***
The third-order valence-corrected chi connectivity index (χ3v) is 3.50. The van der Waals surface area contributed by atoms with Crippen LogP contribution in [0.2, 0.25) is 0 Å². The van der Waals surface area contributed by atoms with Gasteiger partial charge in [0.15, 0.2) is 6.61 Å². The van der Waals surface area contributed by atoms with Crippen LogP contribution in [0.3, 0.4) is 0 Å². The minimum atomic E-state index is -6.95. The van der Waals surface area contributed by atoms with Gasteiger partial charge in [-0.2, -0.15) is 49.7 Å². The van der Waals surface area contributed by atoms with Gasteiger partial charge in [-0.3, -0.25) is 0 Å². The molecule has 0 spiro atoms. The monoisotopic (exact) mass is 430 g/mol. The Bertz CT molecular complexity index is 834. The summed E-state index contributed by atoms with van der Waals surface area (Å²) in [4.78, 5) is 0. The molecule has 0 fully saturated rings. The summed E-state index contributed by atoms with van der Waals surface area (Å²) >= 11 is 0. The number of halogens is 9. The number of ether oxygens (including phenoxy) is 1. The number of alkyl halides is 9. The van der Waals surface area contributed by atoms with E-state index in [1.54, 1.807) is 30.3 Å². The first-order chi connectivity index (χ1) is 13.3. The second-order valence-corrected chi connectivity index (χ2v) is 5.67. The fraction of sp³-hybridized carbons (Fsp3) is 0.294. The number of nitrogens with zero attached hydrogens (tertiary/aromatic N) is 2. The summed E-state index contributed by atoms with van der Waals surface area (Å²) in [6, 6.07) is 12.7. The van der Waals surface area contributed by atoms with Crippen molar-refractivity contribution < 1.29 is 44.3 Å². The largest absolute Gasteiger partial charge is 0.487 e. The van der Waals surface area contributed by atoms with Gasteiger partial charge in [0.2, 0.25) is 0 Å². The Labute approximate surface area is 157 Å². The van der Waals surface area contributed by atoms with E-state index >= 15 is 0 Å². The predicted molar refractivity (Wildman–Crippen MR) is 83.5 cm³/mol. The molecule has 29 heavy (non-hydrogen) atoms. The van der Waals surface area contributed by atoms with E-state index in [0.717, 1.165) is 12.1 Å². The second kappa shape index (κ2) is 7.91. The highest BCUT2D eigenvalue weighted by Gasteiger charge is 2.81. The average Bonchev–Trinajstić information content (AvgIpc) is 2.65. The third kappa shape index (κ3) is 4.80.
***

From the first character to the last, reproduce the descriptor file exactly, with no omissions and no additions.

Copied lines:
The third-order valence-corrected chi connectivity index (χ3v) is 3.50. The van der Waals surface area contributed by atoms with Crippen LogP contribution in [0.2, 0.25) is 0 Å². The van der Waals surface area contributed by atoms with Gasteiger partial charge in [0.15, 0.2) is 6.61 Å². The van der Waals surface area contributed by atoms with Crippen LogP contribution in [0.3, 0.4) is 0 Å². The minimum atomic E-state index is -6.95. The van der Waals surface area contributed by atoms with Gasteiger partial charge in [-0.2, -0.15) is 49.7 Å². The van der Waals surface area contributed by atoms with Gasteiger partial charge in [-0.3, -0.25) is 0 Å². The molecule has 0 spiro atoms. The monoisotopic (exact) mass is 430 g/mol. The Bertz CT molecular complexity index is 834. The summed E-state index contributed by atoms with van der Waals surface area (Å²) in [4.78, 5) is 0. The molecule has 0 fully saturated rings. The summed E-state index contributed by atoms with van der Waals surface area (Å²) >= 11 is 0. The number of halogens is 9. The number of ether oxygens (including phenoxy) is 1. The number of alkyl halides is 9. The van der Waals surface area contributed by atoms with E-state index in [1.54, 1.807) is 30.3 Å². The first-order chi connectivity index (χ1) is 13.3. The second-order valence-corrected chi connectivity index (χ2v) is 5.67. The fraction of sp³-hybridized carbons (Fsp3) is 0.294. The number of nitrogens with zero attached hydrogens (tertiary/aromatic N) is 2. The summed E-state index contributed by atoms with van der Waals surface area (Å²) in [6, 6.07) is 12.7. The van der Waals surface area contributed by atoms with Crippen molar-refractivity contribution < 1.29 is 44.3 Å². The largest absolute Gasteiger partial charge is 0.487 e. The van der Waals surface area contributed by atoms with Gasteiger partial charge in [0.2, 0.25) is 0 Å². The Labute approximate surface area is 157 Å². The van der Waals surface area contributed by atoms with E-state index >= 15 is 0 Å². The predicted molar refractivity (Wildman–Crippen MR) is 83.5 cm³/mol. The molecule has 29 heavy (non-hydrogen) atoms. The van der Waals surface area contributed by atoms with E-state index in [0.717, 1.165) is 12.1 Å². The second kappa shape index (κ2) is 7.91. The highest BCUT2D eigenvalue weighted by Gasteiger charge is 2.81. The average Bonchev–Trinajstić information content (AvgIpc) is 2.65. The third kappa shape index (κ3) is 4.80.